The scaphoid is unique in that it crosses both proximal and distal rows of the carpal bones, thus serving as a type of link between the rows. Also, as stated above, there are many ligaments associated with the scaphoid, of which the scapholunate is the strongest stabilizer.7 Due to these aspects, the scaphoid is important in maintaining normal biomechanics of the wrist. All biomechanical movements within the wrist and hand complex occur as a series of rolls and glides between concave and convex surfaces.8

At the carpometacarpal joint of the thumb, abduction and adduction occur in the sagittal plane, while flexion and extension take place in the frontal plane. The abduction and adduction movements occur as the convex surface of the thumb metacarpal moves on the concave surface of the trapezium. When abducting the thumb, the convex surface of the metacarpal rolls palmarly while it slides dorsally on the trapezium.8 Conversely, during adduction, the convex surface of the metacarpal rolls dorsally while it slides palmarly on the trapezium.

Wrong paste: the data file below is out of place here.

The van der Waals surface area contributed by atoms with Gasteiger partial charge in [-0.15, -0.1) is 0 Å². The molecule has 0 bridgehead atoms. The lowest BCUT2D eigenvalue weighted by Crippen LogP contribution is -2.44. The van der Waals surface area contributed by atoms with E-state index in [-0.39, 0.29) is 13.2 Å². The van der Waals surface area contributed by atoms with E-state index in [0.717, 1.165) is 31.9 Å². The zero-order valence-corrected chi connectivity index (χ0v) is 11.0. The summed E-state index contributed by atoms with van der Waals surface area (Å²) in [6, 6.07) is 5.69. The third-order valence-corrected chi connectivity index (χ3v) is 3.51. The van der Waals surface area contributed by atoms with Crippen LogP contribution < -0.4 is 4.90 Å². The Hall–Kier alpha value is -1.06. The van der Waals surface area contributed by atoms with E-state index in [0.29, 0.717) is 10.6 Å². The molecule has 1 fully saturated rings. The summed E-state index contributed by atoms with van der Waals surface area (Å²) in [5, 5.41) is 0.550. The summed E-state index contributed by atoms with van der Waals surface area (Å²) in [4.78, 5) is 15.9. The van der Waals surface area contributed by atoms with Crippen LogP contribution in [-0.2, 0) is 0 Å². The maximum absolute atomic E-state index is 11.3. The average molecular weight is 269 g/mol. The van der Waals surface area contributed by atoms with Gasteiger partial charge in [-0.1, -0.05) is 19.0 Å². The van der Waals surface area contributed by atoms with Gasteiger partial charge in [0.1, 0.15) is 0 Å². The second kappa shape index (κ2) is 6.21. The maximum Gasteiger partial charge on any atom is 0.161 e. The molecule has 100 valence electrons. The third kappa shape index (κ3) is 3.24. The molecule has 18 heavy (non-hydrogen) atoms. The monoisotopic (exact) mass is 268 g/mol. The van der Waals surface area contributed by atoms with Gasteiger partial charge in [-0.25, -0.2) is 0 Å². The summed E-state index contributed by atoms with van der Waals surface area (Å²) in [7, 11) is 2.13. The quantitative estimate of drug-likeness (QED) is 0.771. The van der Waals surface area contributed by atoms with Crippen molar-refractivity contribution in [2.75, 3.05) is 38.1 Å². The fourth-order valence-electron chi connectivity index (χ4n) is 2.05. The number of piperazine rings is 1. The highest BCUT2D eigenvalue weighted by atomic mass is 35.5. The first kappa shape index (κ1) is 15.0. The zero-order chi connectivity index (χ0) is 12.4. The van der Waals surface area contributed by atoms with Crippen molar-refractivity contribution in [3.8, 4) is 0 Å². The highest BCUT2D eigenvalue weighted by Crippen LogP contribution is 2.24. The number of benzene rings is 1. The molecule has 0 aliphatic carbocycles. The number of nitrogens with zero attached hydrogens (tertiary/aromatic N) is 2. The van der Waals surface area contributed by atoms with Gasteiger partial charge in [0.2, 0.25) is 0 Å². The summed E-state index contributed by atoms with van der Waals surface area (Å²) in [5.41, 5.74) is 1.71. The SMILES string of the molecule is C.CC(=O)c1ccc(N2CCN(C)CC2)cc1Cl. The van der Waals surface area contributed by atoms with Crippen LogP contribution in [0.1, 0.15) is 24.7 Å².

Unlike the abduction and adduction, the movements of flexion and extension occur in conjunction with axial rotations of the metacarpal. The biomechanics of these motions occur as the concave surface of the metacarpal moves transversely on the trapezium. During flexion, the metacarpal medially rotates as the concave metacarpal rolls and slides ulnarly. As the thumb begins to extend the metacarpal will laterally rotate and the metacarpal will roll and slide radially.8

Opposition is the unique movement that combines all primary motions of the thumb allowing the thumb to reach the tips of the fingers. The full movement of opposition can be separated into two distinct phases. In the first phase, the metacarpal begins to abduct as the base of the metacarpal moves palmarly on the trapezium. In the second phase, the metacarpal flexes and medially rotates toward the other fingers.8 It is important to note that during opposition, the trapezium medially rotates on the scaphoid and the trapezoid contributing to further rotation at the metacarpal. As the thumb progresses back into reposition this motion involves adduction and extension-lateral rotation at the thumb.8


Figure 4 - Movement of the Thumb

The following motions of the scaphoid are also important to note when examining the biomechanics of the thumb. When the wrist flexes the scaphoid flexes, and when the wrist extends the scaphoid extends. Also, when the wrist ulnarly deviates the scaphoid extends, and when the wrist radially deviates the scaphoid flexes. It is important to note, however, that when the wrist extends the scaphoid is compressed between the dorsal lip of the radius and the radiocapitate ligament.8 These various movements are important when understanding the mechanism of injury of scaphoid fractures, which will be discussed below.